Godflesh - Decline & Fall EP - Albums - Reviews - Soundblab

Godflesh - Decline & Fall EP

by Miz DeShannon Rating:7 Release Date:2014-06-24

Earplugs ready for Godflesh's first release in some years, since the reformation of the band (duo) bringing Justin Broadrick and Godflesh originator GC Green back together. With 'Ringer' opening the EP, hammer-like bass is matched with a swerving, droning Killing Joke-style vocal. This reflects past connections for the band, and makes the EP less guttural than it could have been. 

Godflesh's music isn't just your usual chug-chug thrashing metal. The bass is so low and so heavy, it's just a background rattle if you don't have the right system to listen to it on, genuinely sounding like tons of heavy steel clanging about when you do, echoing those roots of Brummie rock such as everyone's much-loved Sabbath. 

However, in a lot of places, Decline & Fall has an experimental mix, including dance music tempos, as on 'Dogbite', where the drum machine substantiates an experimental electro aspect.  There are and always have been lots of different elements to Justin Broadrick's work – intelligent, thoughtful metal drawing influence from electronic and ambient music, sprinkled with cryptic and bleak themes of schizophrenia and martyrdom, of course.

There's still the industrial growl, along with huge sections of menacing vocals and grinding guitar - the elements Godflesh have become so renowned and admired for. That's definitely not lost; Decline & Fall is said by Broadrick to be deliberately like early Godflesh material, back to their roots with discordant guitars and droning style. 

The tune of the release for me isn't it's title track, but 'Playing With Fire', filled with that obsessive, diving bass typically found in industrial metal. With stoned, reverbed vocals, it's catchy, if you could ever call this kind of music catchy. But for those into metal full of 'death grunt' sounds, 'Decline and Fall' is the one. Repetitive and intense, it's at the heavier end of their catalogue and absolutely following their Streetcleaner days.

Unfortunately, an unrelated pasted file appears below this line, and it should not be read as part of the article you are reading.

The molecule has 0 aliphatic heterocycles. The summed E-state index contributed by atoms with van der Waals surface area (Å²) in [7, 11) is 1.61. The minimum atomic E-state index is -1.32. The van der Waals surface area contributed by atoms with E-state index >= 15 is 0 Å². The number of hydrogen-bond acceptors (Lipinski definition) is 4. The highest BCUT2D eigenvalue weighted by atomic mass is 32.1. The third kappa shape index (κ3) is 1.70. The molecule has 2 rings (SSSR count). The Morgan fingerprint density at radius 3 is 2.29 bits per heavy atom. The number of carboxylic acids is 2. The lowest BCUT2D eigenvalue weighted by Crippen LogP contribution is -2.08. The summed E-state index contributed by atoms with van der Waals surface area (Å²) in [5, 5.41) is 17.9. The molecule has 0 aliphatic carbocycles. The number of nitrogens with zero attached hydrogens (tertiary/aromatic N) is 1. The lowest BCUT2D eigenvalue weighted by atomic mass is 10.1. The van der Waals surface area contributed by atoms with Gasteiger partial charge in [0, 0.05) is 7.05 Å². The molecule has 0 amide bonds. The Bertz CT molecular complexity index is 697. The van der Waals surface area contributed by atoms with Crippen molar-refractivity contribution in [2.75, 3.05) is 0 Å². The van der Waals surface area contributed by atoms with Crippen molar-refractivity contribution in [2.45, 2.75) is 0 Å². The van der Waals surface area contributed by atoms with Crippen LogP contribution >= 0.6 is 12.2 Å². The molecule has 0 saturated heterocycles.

Having seen them live, they can throw out quite different shows – I got a curve-ball in Barcelona when the show was leaning towards Jesu with a focus on huge stage visuals of black and white apocalyptic scenes and war films rather than an audible earth-shattering scourge. But it was never without the rib-rattling bass. Recently, their live shows have been utterly teeth-grinding, your lungs barely able to move to breathe in the pressure of the bass and vibrations in your every organ. Taking a psych fan to see Godflesh and them finding it appealing was a feat, proving the musicianship in Broadrick's material. 

It's not just a wall of noise. It's loud, really really loud, but it's good.

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